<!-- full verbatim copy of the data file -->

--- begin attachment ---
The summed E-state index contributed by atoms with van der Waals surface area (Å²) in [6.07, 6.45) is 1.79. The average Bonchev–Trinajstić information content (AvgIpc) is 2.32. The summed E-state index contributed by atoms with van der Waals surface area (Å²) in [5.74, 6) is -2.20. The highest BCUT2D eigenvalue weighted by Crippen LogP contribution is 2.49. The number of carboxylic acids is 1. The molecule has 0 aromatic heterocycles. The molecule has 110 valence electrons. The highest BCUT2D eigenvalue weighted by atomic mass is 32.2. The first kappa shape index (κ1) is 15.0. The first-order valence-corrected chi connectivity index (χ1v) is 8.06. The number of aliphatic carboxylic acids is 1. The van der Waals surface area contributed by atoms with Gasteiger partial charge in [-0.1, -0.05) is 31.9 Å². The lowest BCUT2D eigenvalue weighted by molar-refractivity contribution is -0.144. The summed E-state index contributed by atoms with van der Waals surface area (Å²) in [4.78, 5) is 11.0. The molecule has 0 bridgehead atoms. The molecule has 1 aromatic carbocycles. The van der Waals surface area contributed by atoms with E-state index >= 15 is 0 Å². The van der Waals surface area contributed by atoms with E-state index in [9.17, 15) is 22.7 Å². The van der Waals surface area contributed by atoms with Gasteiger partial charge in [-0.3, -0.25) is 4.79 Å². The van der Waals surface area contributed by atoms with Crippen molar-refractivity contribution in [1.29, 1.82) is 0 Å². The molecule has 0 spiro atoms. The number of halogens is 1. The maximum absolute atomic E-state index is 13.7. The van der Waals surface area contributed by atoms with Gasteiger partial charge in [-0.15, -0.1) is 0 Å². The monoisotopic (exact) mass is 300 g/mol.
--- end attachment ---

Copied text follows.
The summed E-state index contributed by atoms with van der Waals surface area (Å²) in [6.07, 6.45) is 1.79. The average Bonchev–Trinajstić information content (AvgIpc) is 2.32. The summed E-state index contributed by atoms with van der Waals surface area (Å²) in [5.74, 6) is -2.20. The highest BCUT2D eigenvalue weighted by Crippen LogP contribution is 2.49. The number of carboxylic acids is 1. The molecule has 0 aromatic heterocycles. The molecule has 110 valence electrons. The highest BCUT2D eigenvalue weighted by atomic mass is 32.2. The first kappa shape index (κ1) is 15.0. The first-order valence-corrected chi connectivity index (χ1v) is 8.06. The number of aliphatic carboxylic acids is 1. The van der Waals surface area contributed by atoms with Gasteiger partial charge in [-0.1, -0.05) is 31.9 Å². The lowest BCUT2D eigenvalue weighted by molar-refractivity contribution is -0.144. The summed E-state index contributed by atoms with van der Waals surface area (Å²) in [4.78, 5) is 11.0. The molecule has 0 bridgehead atoms. The molecule has 1 aromatic carbocycles. The van der Waals surface area contributed by atoms with E-state index >= 15 is 0 Å². The van der Waals surface area contributed by atoms with E-state index in [9.17, 15) is 22.7 Å². The van der Waals surface area contributed by atoms with Gasteiger partial charge in [-0.3, -0.25) is 4.79 Å². The van der Waals surface area contributed by atoms with Crippen molar-refractivity contribution in [1.29, 1.82) is 0 Å². The molecule has 0 spiro atoms. The number of halogens is 1. The maximum absolute atomic E-state index is 13.7. The van der Waals surface area contributed by atoms with Gasteiger partial charge in [-0.15, -0.1) is 0 Å². The monoisotopic (exact) mass is 300 g/mol.